Recently, I asked if anyone had sunk their final putt to win a match. Surprisingly, it was an overwhelming yes! I have to admit that I was surprised, but given the demographic of my blog I should not have been. Regardless, it is an awesome feeling and one I have only experienced a few times over the many years I have played golf. Continue reading
It only takes one shot in golf to become a hero or a goat. If you have ever played in a tournament, you are probably aware of the risk making a poor shot. I sure have experienced the results of making poor shots during competition and yet, I continued to strive play better. I noticed that Tiger Woods and Brooks Koepka did this exact thing during the 100th PGA Championship on the weekend. The player that responded best to a poor shot was Brooks, hence he went on to rise the Wanamaker Trophy. Continue reading
Ben Hogan is a genius.
Imagine, after three putting the last hole then talking to yourself to the tee box, you face a tee shot like the 10th hole at Glen Abbey Golf Club. As you approach the hitting area, look out over the hole, you start to think….oh my, now what.
Novice golfers worry about their last shot and forget to focus on what is in front of them. Experienced golfers are able to focus on the job at hand. Competitive golfers are able to execute shots under pressure. Professional golfers think about their next shot and how to take advantage of the hole layout. There are many other variations to focused golf, but I think you get the point.
By following Hogan’s advice to only worry about the next shot, many of us amateurs would cut down on the multiple stokes gained from making a mistake. I know that through the years I earned many ‘extra strokes’ because I focused on the past instead of the present. It happens less now, but still happens.
This year, it is time to stay focused mentally on my next shot and reduce those unwanted errors. Not sure I fully understand how I am going to do this……any suggestions?
I am a grateful golfer. See you on the links!
Another exciting day on the links is over. Today was not as successful as yesterday, but I had a fantastic time. Gone are the days of commiserating about the would a, should a, could a, about a round of golf. My score was a smooth 84. You are probably asking how I shot an 84? Well I missed a 1 footer for an 83 on the 18th hole! The score is very interesting because my play was not as poor as it indicates. However, there were some marked differences between my first round and second round.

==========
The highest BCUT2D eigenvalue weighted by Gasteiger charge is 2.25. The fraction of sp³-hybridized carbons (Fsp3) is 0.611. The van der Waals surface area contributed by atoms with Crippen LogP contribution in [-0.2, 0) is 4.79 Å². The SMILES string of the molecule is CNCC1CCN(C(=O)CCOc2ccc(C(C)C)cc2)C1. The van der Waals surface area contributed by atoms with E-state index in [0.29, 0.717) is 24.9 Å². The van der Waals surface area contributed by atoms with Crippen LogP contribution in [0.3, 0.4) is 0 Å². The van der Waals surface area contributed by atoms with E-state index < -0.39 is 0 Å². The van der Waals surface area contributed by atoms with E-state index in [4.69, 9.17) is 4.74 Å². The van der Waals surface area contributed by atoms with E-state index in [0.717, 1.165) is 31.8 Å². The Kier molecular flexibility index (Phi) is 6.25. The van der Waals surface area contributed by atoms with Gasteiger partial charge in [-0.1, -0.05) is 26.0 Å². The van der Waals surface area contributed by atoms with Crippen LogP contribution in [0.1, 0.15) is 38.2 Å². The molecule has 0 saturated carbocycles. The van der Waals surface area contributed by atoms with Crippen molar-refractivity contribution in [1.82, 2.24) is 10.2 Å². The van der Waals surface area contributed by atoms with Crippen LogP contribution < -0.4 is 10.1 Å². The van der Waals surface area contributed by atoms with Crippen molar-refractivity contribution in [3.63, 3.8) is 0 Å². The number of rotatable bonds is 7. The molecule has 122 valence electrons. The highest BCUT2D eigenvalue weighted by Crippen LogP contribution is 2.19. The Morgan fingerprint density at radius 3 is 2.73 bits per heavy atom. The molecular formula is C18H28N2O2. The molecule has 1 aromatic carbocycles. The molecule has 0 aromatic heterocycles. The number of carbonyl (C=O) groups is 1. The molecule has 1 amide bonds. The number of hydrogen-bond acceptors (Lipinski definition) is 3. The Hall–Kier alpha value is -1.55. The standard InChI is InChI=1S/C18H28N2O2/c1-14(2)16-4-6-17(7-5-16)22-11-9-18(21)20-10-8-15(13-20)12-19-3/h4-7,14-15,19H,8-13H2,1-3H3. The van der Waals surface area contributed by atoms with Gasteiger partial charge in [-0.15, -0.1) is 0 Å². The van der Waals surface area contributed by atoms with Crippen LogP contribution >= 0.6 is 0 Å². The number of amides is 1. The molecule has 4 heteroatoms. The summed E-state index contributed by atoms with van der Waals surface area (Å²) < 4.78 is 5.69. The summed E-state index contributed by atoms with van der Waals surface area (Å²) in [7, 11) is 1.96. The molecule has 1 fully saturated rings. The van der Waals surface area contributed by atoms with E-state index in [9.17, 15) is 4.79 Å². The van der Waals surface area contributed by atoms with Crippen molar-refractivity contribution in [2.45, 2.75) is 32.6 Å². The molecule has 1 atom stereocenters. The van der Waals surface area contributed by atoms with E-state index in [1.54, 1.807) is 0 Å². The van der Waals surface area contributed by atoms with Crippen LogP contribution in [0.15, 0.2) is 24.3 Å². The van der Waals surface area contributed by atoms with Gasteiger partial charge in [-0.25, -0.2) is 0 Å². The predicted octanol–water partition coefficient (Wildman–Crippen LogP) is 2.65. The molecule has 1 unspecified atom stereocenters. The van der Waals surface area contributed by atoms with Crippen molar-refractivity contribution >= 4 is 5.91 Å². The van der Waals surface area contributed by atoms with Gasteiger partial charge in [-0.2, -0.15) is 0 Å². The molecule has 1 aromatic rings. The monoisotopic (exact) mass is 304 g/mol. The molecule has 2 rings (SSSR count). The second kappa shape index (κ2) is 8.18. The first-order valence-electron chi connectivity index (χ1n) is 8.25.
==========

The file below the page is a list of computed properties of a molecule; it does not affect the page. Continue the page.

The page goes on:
I thought it would be interesting to outline these differences and possibly suggest areas of improvement for tomorrow. So, here it goes:
Putting. During the first round I never missed a putt inside of 8 feet. I was on fire. During the second round I only made one putt inside of 4 feet. That four-foot difference was major today. If I was putting with the same accuracy today as the first day, I would have shot 78. The difference between the first round and second was confidence. Early in my second round I missed a couple putts that I felt I should have made. After that it was a grind.
Getting off the Tee. First round I was striping the ball down the fairway, always. Second round….nope. The problem was my head. No literally, my head – it was like a bobble-head and I could not keep it still! Tomorrow, I will fix that problem.
Approach shots. First round, I chipped everything close and without fear. Today, I second guessed every shot. I could not get comfortable! I knew my distances and today, suddenly, I decided not to believe that I hit the ball to the right distance. Lastly, I gave the wind too much respect!
Okay, I think you get the point. I did not play well and that is life on the golf course. My expectations were high and I was not able to meet them today. Does that mean I should start the dangerous spiral of forgetting how well I can play….the answer is NO!
To all the Grateful Golfers out there – the real lesson from today’s challenges – the mental approach to golf! The real problem today was my mental weakness. I let False Evidence Appearing Real or FEAR affect my game. I started to count the score and convince my brain that all was good. Instead, what I should have done is focus on each shot, pay attention to what the course was offering and trust in my swing! Tomorrow will be a different day and I will be mentally stronger and better prepared for an awesome time on the links!
I am a grateful golfer! See you on the links!